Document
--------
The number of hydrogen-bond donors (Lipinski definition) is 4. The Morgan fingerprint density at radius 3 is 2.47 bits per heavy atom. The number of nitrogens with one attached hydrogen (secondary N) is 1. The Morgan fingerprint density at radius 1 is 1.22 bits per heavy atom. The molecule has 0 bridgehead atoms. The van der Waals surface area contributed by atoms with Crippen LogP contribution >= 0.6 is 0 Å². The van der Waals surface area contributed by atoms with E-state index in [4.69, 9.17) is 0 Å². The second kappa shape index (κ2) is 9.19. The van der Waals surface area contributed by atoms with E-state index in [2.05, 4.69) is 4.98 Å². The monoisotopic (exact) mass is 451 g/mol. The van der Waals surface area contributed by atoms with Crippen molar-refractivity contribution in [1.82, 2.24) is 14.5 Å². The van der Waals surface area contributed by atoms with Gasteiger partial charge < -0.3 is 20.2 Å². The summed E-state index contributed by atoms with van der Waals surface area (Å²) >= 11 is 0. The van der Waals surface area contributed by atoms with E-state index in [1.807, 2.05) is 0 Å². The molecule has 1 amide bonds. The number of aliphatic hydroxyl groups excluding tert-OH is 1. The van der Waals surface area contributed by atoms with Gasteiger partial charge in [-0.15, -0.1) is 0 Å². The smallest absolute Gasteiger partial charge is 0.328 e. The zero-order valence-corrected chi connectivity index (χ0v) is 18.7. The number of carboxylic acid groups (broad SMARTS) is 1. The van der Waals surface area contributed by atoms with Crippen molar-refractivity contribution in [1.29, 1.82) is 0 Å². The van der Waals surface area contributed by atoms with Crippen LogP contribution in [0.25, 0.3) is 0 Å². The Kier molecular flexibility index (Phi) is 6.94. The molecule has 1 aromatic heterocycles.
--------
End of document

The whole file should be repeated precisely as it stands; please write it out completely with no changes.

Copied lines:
The number of hydrogen-bond donors (Lipinski definition) is 4. The Morgan fingerprint density at radius 3 is 2.47 bits per heavy atom. The number of nitrogens with one attached hydrogen (secondary N) is 1. The Morgan fingerprint density at radius 1 is 1.22 bits per heavy atom. The molecule has 0 bridgehead atoms. The van der Waals surface area contributed by atoms with Crippen LogP contribution >= 0.6 is 0 Å². The van der Waals surface area contributed by atoms with E-state index in [4.69, 9.17) is 0 Å². The second kappa shape index (κ2) is 9.19. The van der Waals surface area contributed by atoms with E-state index in [2.05, 4.69) is 4.98 Å². The monoisotopic (exact) mass is 451 g/mol. The van der Waals surface area contributed by atoms with Crippen molar-refractivity contribution in [1.82, 2.24) is 14.5 Å². The van der Waals surface area contributed by atoms with Gasteiger partial charge < -0.3 is 20.2 Å². The summed E-state index contributed by atoms with van der Waals surface area (Å²) >= 11 is 0. The van der Waals surface area contributed by atoms with E-state index in [1.807, 2.05) is 0 Å². The molecule has 1 amide bonds. The number of aliphatic hydroxyl groups excluding tert-OH is 1. The van der Waals surface area contributed by atoms with Gasteiger partial charge in [-0.15, -0.1) is 0 Å². The smallest absolute Gasteiger partial charge is 0.328 e. The zero-order valence-corrected chi connectivity index (χ0v) is 18.7. The number of carboxylic acid groups (broad SMARTS) is 1. The van der Waals surface area contributed by atoms with Crippen molar-refractivity contribution in [1.29, 1.82) is 0 Å². The van der Waals surface area contributed by atoms with Crippen LogP contribution in [0.25, 0.3) is 0 Å². The Kier molecular flexibility index (Phi) is 6.94. The molecule has 1 aromatic heterocycles.